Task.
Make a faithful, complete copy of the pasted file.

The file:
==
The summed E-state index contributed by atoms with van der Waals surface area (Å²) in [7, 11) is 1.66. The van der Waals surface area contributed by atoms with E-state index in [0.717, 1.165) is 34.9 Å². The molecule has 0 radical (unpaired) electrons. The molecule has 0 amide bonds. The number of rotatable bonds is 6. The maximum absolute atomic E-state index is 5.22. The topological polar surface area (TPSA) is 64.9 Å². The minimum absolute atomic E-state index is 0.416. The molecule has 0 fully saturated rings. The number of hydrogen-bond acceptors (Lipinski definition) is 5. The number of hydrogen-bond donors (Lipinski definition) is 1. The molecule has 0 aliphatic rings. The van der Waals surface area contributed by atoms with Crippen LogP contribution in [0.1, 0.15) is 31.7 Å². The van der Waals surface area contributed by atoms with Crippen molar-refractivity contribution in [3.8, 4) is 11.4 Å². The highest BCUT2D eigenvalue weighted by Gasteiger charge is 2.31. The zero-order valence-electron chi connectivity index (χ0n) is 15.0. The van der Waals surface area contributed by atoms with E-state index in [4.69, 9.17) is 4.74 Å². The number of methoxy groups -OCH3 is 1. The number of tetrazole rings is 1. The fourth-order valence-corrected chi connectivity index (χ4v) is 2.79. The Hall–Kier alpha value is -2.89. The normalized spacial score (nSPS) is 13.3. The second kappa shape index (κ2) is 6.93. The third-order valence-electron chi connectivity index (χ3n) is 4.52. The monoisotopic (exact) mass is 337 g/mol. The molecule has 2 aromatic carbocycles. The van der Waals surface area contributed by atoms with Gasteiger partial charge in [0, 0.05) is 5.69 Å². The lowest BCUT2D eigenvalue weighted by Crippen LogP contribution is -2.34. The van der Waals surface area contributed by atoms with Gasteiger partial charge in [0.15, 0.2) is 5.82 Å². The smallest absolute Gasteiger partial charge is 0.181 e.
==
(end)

The summed E-state index contributed by atoms with van der Waals surface area (Å²) in [7, 11) is 1.66. The van der Waals surface area contributed by atoms with E-state index in [0.717, 1.165) is 34.9 Å². The molecule has 0 radical (unpaired) electrons. The molecule has 0 amide bonds. The number of rotatable bonds is 6. The maximum absolute atomic E-state index is 5.22. The topological polar surface area (TPSA) is 64.9 Å². The minimum absolute atomic E-state index is 0.416. The molecule has 0 fully saturated rings. The number of hydrogen-bond acceptors (Lipinski definition) is 5. The number of hydrogen-bond donors (Lipinski definition) is 1. The molecule has 0 aliphatic rings. The van der Waals surface area contributed by atoms with Crippen LogP contribution in [0.1, 0.15) is 31.7 Å². The van der Waals surface area contributed by atoms with Crippen molar-refractivity contribution in [3.8, 4) is 11.4 Å². The highest BCUT2D eigenvalue weighted by Gasteiger charge is 2.31. The zero-order valence-electron chi connectivity index (χ0n) is 15.0. The van der Waals surface area contributed by atoms with E-state index in [4.69, 9.17) is 4.74 Å². The number of methoxy groups -OCH3 is 1. The number of tetrazole rings is 1. The fourth-order valence-corrected chi connectivity index (χ4v) is 2.79. The Hall–Kier alpha value is -2.89. The normalized spacial score (nSPS) is 13.3. The second kappa shape index (κ2) is 6.93. The third-order valence-electron chi connectivity index (χ3n) is 4.52. The monoisotopic (exact) mass is 337 g/mol. The molecule has 2 aromatic carbocycles. The van der Waals surface area contributed by atoms with Gasteiger partial charge in [0, 0.05) is 5.69 Å². The lowest BCUT2D eigenvalue weighted by Crippen LogP contribution is -2.34. The van der Waals surface area contributed by atoms with Gasteiger partial charge in [0.15, 0.2) is 5.82 Å². The smallest absolute Gasteiger partial charge is 0.181 e.